Even though intermittent fasting may not provide a performance advantage for every type of athlete, individuals may wish to try this dieting style in the off season in search of potential health benefits. Intermittent fasting has been shown to improve metabolic flexibility, improve stress resistance, increase longevity, and reduce the risk of various diseases. Your body switches back and forth between two primary sources for fuel, glucose and fat. Glucose is primarily used after meals (since you obtain most of your glucose from food consumption) and for high intensity activity. On the contrary, fatty acids are the primary fuel source when you have not eaten for a while or when you are performing low intensity activities. Since the majority of people eat three meals and a few snacks each day, there is rarely a time during waking hours that we are without food. Thus, the body learns to efficiently utilize glucose as fuel and relies on this as the primary source of energy for the body. By practicing intermittent fasting the body can practice utilizing fatty acids as fuel. This decreases the body’s reliance on glucose and increases your metabolic flexibility. Intermittent fasting also aids in the cellular adaptations that increase mitochondrial stress resistance, antioxidant defenses and autophagy (cell death). In the long run, these cellular adaptations lead to reduced inflammation, reduced blood pressure, increased longevity and an improved resilience to disease.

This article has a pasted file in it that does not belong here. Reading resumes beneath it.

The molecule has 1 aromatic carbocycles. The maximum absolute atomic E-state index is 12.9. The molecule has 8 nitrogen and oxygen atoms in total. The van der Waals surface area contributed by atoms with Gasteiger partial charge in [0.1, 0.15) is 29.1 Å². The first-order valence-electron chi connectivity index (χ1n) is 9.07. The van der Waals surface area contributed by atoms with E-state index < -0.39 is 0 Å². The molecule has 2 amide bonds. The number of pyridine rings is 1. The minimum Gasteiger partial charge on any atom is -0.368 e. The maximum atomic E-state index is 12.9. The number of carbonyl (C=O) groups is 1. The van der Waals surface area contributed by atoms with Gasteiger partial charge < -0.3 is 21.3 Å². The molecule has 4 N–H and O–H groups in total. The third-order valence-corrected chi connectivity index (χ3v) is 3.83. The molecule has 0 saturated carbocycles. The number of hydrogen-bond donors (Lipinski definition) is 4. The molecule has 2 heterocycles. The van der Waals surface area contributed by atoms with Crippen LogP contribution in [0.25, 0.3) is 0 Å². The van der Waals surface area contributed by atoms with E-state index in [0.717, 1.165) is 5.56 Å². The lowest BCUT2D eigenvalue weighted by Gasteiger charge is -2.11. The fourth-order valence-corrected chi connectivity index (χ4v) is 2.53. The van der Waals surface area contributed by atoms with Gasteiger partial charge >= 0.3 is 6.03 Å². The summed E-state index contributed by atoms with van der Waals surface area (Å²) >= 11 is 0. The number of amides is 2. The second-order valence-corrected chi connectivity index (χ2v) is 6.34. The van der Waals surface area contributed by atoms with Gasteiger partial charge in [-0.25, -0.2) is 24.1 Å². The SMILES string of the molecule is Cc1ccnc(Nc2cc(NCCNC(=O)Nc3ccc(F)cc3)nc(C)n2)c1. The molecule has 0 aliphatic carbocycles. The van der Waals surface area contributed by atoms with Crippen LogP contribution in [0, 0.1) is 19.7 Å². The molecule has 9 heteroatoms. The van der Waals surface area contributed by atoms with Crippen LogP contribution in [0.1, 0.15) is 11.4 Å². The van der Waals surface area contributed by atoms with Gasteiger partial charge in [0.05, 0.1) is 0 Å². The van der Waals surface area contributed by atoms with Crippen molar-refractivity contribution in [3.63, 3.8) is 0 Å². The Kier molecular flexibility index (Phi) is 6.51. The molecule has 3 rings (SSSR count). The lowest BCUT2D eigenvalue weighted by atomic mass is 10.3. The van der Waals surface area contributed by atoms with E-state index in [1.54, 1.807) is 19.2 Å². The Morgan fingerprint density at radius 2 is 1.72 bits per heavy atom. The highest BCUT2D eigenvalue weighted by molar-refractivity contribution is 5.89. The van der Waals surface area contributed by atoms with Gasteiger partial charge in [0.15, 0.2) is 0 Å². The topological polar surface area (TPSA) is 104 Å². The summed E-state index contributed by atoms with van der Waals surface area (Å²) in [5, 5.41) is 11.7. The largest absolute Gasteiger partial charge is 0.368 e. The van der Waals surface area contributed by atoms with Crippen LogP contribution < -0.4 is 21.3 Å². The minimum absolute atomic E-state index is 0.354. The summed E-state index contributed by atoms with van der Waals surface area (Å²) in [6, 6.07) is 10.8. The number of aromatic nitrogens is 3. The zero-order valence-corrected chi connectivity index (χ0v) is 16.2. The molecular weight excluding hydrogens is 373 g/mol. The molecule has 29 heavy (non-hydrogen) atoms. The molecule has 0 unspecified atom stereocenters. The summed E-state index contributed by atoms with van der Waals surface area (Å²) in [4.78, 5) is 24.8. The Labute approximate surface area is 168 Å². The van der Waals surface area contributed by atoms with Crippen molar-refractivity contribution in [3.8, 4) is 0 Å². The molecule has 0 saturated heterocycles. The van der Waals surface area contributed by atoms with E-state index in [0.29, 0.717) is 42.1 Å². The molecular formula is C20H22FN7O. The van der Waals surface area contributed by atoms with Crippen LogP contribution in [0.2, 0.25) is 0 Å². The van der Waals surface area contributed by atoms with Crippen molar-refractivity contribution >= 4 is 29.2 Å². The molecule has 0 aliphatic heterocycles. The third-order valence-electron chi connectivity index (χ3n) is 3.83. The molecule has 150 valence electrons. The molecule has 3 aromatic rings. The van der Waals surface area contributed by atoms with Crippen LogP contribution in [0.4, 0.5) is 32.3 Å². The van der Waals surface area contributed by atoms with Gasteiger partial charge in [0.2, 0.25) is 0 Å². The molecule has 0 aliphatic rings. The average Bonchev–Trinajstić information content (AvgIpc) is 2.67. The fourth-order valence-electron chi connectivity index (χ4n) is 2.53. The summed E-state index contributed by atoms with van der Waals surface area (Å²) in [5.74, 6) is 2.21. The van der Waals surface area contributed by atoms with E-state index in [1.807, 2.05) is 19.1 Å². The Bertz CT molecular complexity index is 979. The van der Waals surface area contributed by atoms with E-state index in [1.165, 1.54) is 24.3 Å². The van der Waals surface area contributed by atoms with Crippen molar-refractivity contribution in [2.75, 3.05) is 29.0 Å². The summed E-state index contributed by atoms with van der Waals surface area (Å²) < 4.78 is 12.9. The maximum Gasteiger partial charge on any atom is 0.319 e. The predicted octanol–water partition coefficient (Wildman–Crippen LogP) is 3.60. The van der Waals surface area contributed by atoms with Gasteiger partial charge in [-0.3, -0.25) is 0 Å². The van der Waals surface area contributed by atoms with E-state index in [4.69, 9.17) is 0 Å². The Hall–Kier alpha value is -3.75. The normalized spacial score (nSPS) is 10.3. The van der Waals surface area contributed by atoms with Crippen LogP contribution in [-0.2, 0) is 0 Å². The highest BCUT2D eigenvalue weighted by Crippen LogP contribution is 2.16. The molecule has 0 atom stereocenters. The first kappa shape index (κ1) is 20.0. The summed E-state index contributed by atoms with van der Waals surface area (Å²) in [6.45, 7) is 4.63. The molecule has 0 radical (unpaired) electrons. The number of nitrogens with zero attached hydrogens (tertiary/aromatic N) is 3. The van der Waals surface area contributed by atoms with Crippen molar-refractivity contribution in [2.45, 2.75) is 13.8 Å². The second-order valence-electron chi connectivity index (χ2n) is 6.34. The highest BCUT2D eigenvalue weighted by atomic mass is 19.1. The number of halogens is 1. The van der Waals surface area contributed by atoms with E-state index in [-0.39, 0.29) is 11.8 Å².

Food for Thought and Practical Applications